- Then cut it open and show the kids the brown and tell them that’s bruising. You couldn’t see it from the outside, and sometimes we can’t see with our eyes how people really feel on the inside.

I also found a great website that ranges in simple topics to more complex topics like cliques, stress, excluding, getting out of bad relationships, etc… http://www.healthykidsmo.org/services_counseling/Self-esteem.pdf

**MATH
**

*Counting (or natural) numbers vs. whole numbers*(The wholes are just the naturals with zero thrown in.): “left out of counting games” (compare to Rudolph story); can’t count a zero number of things; “In order to count, he had to stand in shadow of others more glamorous than he was.”

*Place value*: Zero’s spot in a number makes a big difference. What would happen without him? Brainstorm places that would crumble into disorder: banks, maps, street signs, grocery stores, books, etc… In this story, sums need Zero because of place value: 5 + 2 + 3 = 1?? Also can’t round numbers without zero.

*Odd and Even Numbers*: How does the digit zero affect these types of numbers? List a bunch of odd numbers. Then take out the zero. What do they turn into? List a bunch of even numbers. Then take out the zero. What do they turn into? “Odd numbers felt so ODD without zero.” Even numbers miss him too.

*Properties of Addition* (http://www.aaastudy.com/add74ax1.htm):

Commutative property: When two numbers are added, the sum is the same regardless of the order of the addends. For example 4 + 2 = 2 + 4 Zero tries to go first, but it doesn’t change anything.

Additive Identity Property: The sum of any number and zero is the original number. For example 5 + 0 = 5. How did this make him feel? “When it came to addition, he was virtually invisible. Other numbers seemed to pass right through him. Almost like magic. ‘This is getting embarrassing.’ ‘I got nothin.’”

*Properties of Subtraction*:

Identity: Same as Additive identity. 0+(-N) = -N , where N is positive.

“The same thing happened with subtraction. In their frustration, some numbers were unkind.”

*Properties of Division:* http://www.mathatube.com/division-properties.html Website has videos, too!

Divisive Identity: Any number divided by 1 will stay same. 14 ÷ 1 = 1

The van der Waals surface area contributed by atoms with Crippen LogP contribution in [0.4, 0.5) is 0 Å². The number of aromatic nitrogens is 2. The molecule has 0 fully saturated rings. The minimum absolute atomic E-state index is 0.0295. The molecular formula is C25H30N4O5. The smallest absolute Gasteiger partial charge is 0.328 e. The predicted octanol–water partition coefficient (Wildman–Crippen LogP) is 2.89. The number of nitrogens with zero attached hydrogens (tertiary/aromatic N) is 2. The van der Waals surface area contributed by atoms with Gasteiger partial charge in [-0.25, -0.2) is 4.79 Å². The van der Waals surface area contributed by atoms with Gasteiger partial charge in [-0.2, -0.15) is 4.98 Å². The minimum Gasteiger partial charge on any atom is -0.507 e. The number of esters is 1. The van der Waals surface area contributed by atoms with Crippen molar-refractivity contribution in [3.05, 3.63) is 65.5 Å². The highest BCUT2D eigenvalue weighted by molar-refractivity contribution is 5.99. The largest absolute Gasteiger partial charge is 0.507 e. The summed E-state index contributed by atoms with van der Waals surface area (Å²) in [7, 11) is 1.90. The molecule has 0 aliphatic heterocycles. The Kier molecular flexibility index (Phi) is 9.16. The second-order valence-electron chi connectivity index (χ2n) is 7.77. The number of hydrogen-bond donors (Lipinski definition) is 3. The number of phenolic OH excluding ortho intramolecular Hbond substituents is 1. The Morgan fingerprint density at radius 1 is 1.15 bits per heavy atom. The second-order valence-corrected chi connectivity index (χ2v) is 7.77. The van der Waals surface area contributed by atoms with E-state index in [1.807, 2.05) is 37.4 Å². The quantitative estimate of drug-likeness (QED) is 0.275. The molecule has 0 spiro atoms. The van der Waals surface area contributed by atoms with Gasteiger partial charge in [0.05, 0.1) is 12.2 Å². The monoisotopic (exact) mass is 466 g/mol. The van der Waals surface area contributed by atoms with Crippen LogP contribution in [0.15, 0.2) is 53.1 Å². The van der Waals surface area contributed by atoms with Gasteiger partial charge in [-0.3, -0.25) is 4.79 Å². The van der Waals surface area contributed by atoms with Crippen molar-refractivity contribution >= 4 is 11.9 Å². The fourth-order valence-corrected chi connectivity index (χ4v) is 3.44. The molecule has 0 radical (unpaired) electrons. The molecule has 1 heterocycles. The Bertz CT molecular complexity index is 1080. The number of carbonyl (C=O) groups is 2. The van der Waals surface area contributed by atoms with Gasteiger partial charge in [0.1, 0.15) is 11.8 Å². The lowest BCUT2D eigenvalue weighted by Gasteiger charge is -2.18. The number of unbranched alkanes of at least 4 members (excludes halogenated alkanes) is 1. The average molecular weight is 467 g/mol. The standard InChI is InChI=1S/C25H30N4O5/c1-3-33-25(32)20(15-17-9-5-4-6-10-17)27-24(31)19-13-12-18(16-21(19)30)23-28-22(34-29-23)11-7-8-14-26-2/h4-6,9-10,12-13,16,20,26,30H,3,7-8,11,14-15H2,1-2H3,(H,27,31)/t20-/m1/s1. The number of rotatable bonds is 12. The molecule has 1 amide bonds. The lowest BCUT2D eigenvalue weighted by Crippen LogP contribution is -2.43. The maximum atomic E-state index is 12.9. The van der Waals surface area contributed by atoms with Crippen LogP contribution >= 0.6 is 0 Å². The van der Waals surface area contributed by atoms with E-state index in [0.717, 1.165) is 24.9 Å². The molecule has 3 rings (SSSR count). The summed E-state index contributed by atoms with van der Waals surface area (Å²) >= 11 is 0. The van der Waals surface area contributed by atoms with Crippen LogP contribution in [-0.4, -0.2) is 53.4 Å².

Zero property of division: The zero property of division have two rules. Rule1– If you divide zero by any number the answer will be zero. You have nothing to divide. Rule2– If any number is divided by zero, then the problem cannot be solved. You cannot divide by nothing.

“Turns out, Zero stunk even more at division. So badly in fact that other numbers simply refused to be divided by him at all.”

*Properties of Multiplication:
*Commutative property: You can multiply two numbers in any order and the product will be the same. Example 4 x 3 = 12 and 3 x 4 = 12

Property of zero: any number multiplied by zero will be zero. The number can be in any order. 12 x 0 = 0 6 x 0 = 0

“Still his belief in his wonderfulness persisted. Then one day, during multiplication, it was discovered that any number times Zero equals—you guessed it!-Zero. Fearing extinction, the others ran from him. Who could blame them? A real superhero wouldn’t multiply his friends into nothingness. That’s the kind of stuff only an evil villain would do. Could it be that he wasn’t a hero at all? The thought gave Zero a hollow feeling inside. He rolled away.”

*Roman Numerals:* The Roman soldiers take them to the Emperor. X (ten) looks like x; V (five) = V

Discuss differences, advantages and disadvantages of each. “We could teach you math using the ones, tens, hundreds.”—say the digits. “We don’t do math. We just count.”—say the Roman numerals. Roman Numeral humor 8= VIII “So it takes four of you to do my job?”